The Ghana international is hitting another rough patch in his
career and, this time, can’t blame anyone but himself should it all go
terribly south again
Men do change, don’t they?
When Abdul Majeed Waris first burst onto the scene few years back,
scoring goals for fun with Swedish outfit BK Hacken, he seemed an
altogether refreshing prospect. The goals were an attraction alright,
but there was something else.
In an era when Black Stars players were beginning to prove a wholesale
nuisance with their jumbo-sized egos and accompanying crap, Waris had
a sweet, charming halo that stood him out. It was something about his
mien, a certain je ne sais quoi, which suggested the boy from Tamale
might just turn out one of the good ones.
Humble, ambitious, talented and willing — really, what wasn’t there to like?
In the years that followed, Waris’ goals have dried up, courtesy a
number of transfers that haven’t always been successful due to varying
factors, mostly beyond his control. When his career finally semed to
have found some stability — after brief stints in Russia, France and
Turkey — at French Ligue 1 side Lorient, Waris’ many well-wishers
prayed the jolly moments would return for the 24-year-old.
Since joining Les Merlus in August last year, he’s scored only four
times in 13 league starts, outshone in the process by more prolific
fellow summer arrival Benjamin Moukandjo. It’s really not because
Waris is any worse footballer, though; he’s simply changed as a man,
and not for the better.
Late last year, Waris went surprisingly bonkers for a man with his
temperament in reaction to a tackle by Jimmy Briand when Lorient
battled Guingamp. Briand’s play was admittedly dangerous, while the
decision of the referee to overlook it could be deemed just as bad,
but Waris’ response — a red card-meriting kung-fu kick that makes
Eric Cantona’s 21-year-old precedent look amateurish (followed by a
kicking of water bottles on his way out) and which earned the Ghanaian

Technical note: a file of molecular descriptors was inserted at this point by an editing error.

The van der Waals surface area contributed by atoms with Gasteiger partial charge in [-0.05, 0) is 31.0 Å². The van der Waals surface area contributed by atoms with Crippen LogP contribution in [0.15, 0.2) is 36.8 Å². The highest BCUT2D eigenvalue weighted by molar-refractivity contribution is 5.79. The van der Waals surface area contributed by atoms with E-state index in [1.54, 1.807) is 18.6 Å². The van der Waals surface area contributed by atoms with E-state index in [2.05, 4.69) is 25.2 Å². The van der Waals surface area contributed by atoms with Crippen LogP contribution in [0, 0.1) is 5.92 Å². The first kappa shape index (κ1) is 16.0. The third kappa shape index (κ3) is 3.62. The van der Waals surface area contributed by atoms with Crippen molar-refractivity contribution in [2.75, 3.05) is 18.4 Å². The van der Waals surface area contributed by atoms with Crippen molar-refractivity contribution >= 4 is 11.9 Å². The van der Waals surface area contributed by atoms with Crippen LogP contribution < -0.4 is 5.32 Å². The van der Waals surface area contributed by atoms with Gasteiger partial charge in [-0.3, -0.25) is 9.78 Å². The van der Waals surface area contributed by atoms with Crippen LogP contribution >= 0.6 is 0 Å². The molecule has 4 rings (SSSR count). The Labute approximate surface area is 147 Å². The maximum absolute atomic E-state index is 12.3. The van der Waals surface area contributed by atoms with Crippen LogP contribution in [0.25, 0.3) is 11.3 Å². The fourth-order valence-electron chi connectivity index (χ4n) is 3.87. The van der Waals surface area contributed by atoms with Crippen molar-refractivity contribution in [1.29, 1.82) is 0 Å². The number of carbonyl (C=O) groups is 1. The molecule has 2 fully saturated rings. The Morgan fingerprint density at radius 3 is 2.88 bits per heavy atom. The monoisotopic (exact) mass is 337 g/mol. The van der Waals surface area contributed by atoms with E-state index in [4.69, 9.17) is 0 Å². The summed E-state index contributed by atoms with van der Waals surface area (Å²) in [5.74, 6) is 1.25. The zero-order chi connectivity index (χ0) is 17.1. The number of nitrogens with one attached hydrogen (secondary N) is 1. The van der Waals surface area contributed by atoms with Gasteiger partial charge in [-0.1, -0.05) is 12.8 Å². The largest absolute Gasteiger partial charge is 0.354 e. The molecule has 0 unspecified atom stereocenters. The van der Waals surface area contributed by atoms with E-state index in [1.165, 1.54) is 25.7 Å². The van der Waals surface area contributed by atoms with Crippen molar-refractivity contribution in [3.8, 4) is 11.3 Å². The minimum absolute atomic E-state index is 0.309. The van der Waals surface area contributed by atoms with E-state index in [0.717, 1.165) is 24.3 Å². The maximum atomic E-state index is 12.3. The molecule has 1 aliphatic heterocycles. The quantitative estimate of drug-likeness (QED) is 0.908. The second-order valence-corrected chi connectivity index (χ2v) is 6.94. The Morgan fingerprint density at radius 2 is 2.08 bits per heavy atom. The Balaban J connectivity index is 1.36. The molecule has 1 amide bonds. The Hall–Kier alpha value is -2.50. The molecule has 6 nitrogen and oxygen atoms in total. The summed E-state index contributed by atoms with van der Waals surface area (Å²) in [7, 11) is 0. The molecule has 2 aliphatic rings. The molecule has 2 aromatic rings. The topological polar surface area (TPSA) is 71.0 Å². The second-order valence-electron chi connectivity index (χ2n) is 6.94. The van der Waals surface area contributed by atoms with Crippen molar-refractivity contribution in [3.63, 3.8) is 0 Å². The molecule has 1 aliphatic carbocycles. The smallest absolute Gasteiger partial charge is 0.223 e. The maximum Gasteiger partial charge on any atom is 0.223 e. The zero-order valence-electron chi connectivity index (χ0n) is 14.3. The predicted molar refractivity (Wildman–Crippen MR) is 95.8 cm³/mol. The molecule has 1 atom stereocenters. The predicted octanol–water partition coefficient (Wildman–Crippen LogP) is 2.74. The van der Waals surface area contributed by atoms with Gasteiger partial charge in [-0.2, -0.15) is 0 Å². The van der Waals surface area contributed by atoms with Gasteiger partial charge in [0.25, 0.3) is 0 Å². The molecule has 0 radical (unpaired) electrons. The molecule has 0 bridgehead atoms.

a six-game ban — was wholly, thoroughly unjustifiable. Look it up on
YouTube, reader, and you’d concur just how surreal the incident was.
Heck, even he (Waris) felt it wasn’t ‘him’ at work.
“What happened on Saturday is strange, crazy,” a contrite Waris told
Ouest France afterwards. “This is the first time in my life that I
have got angry like that, on the pitch or off it. I still wonder how I
could respond like that, although there were causes.”
You’d think that was an isolated misdemeanor, and Waris’ later show of
remorse genuine, but neither may have been true after all, given a
more recent show of unwarranted aggression and petulance. On being
substituted halfway into the 1-1 draw with Montpelier last weekend, an
irate Waris stormed past Lorient’s bench into the dressing room, much
to the disgust of Sylvain Ripoll, his manager.
It’s the reason why Waris wasn’t included in Lorient’s matchday squad
for Saturday’s trip to Nantes, as well as for the Coupe de France
Round of 16 tie with Sarre-Union earlier in the week. Even worse, he’s
been demoted to life with the club’s B team, the exact length of which
does appear to depend on how soon he mends his fresh rift with Ripoll.
The success of Waris’ career in the long-term, however, would call for
much more: a sincere and lasting cleansing of a heart that once seemed
so pure and endearing but which doesn’t quite appeal anymore.
Here’s a glass of water, bro; take a chill pill.